One of the best strategies to fighting climate change is taking care of the soil beneath our feet.
Our mission at Earth Wallet is to use Web3 technologies to help in the fight against climate change. How might we do that you are probably asking? Well for the past few months we've scoured the globe looking for the best and brightest scientists, entrepreneurs, and leaders with new strategies and technologies. Before jumping to creating solutions, the first step is to narrow the exact problem to one that is the most effective and achievable within this decade. And it turns out it was under our feet this entire time.
Soil carbon mismanagement has contributed to approximately 25% of all greenhouse gas emissions in global history. The top 30 cm of the world’s soil contains twice as much carbon as our entire planet’s atmosphere, making soil the second largest natural carbon sink after oceans. Constant pollution of soils with insecticides, fertilizers, fungicides, and pesticides has not only left a considerable amount of potentially fertile farms practically unusable in the near future but has also exacerbated the release of carbon from soils into the atmosphere.
We hear a lot about planting trees and have focused alot of energy on reforestation, however, Soil, captures three times as much carbon dioxide from the air as Earth’s flora, making it a very important ally in the fight against climate change. And although the level of carbon absorption in soils can vary based on the location, topography, and the local land management, there are two things we know for sure: one, soils are quickly losing carbon content; and two, we can fix this by regulating the carbon in our soil more effectively through natural means.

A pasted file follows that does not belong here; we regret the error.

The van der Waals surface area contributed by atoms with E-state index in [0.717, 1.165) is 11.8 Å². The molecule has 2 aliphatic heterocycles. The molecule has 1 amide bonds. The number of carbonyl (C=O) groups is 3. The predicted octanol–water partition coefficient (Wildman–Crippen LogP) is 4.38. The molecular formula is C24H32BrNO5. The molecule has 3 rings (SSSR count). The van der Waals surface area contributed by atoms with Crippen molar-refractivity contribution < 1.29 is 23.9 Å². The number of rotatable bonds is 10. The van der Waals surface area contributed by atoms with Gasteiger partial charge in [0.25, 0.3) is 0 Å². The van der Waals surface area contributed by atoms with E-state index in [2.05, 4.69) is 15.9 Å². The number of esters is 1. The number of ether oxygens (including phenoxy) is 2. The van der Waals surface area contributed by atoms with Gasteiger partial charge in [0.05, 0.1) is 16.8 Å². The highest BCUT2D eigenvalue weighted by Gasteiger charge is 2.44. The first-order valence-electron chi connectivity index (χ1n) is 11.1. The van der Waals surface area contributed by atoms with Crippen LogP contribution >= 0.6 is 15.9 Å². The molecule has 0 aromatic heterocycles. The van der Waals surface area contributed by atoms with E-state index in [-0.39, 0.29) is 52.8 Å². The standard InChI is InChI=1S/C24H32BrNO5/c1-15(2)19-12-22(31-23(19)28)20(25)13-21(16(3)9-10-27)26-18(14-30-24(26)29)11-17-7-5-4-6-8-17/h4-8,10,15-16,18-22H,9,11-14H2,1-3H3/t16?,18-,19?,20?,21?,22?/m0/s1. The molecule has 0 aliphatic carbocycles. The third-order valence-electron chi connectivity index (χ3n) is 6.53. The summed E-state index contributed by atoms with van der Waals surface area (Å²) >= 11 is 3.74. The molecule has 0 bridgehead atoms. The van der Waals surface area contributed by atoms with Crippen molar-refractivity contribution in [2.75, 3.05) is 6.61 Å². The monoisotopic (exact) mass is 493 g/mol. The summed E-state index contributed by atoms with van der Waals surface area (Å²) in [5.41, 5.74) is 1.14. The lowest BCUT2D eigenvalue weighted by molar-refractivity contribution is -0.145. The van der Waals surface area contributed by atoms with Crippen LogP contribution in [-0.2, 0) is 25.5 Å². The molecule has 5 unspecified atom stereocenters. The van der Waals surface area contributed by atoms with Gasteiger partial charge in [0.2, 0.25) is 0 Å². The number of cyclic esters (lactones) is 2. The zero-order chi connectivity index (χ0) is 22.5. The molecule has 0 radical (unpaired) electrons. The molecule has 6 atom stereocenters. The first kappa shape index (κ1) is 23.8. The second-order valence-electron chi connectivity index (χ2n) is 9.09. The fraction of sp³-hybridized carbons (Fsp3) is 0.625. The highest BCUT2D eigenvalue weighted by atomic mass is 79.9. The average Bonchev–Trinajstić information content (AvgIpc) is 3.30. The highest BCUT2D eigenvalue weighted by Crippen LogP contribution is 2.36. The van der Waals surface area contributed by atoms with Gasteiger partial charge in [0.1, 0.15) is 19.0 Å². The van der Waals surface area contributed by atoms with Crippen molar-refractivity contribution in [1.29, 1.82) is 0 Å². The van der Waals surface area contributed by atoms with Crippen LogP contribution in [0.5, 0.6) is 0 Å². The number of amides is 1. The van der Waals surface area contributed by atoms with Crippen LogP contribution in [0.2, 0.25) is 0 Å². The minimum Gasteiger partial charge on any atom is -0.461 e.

For over a decade now, scientists have been finding new breakthroughs (and substantiating existing studies) that show the importance of using natural methods to preserve soil health. Researchers such as Rick Haney not only advocate soil restoration through natural means but also highlight the danger of continuing our reckless quest for higher yield through chemicals that cause long-term damage to the earth and its atmosphere.
The use of manure and compost is shown to potentially increase soil’s carbon content to a level that’s equivalent to annually removing 1.5 metric tons of carbon from the atmosphere. Rotational grazing allows the regrowth of pastures, helping carbon retention in the soil. Crop rotation and multi-species cover cropping throughout the year help diversify biomass to increase carbon retention. Tillage management preserves soil aggregates by minimizing the soil’s exposure to oxygen, preventing carbon emissions.
If we continue to use the same methods to farm crops, global warming will exponentially heat the deeper extents of our soils. An increase of just 4°c in our atmosphere’s temperature will heat the soil up to 100 cm deep, releasing 37% more carbon than current levels. Eventually, the aggravated shift in temperatures can affect soil moisture, lead to desertification, erode soil, or increase sea levels leading to soil contamination and depletion.
However, all is not lost. Not only can we regulate the carbon emissions from our soils, but studies also estimate that we can store an additional 1.85 gigatons of carbon (the sum total of annual carbon emissions from the global automotive industry) in our soils. Our terra firma can, in fact, store carbon for the next 20-40 years.
And while small-scale initiatives to conserve our soils have sprung up globally, the need for a global soil revolution that not only makes enough of a difference to offset our historic carbon emission but also underscores its urgent nature. That mission starts with savesoil.org.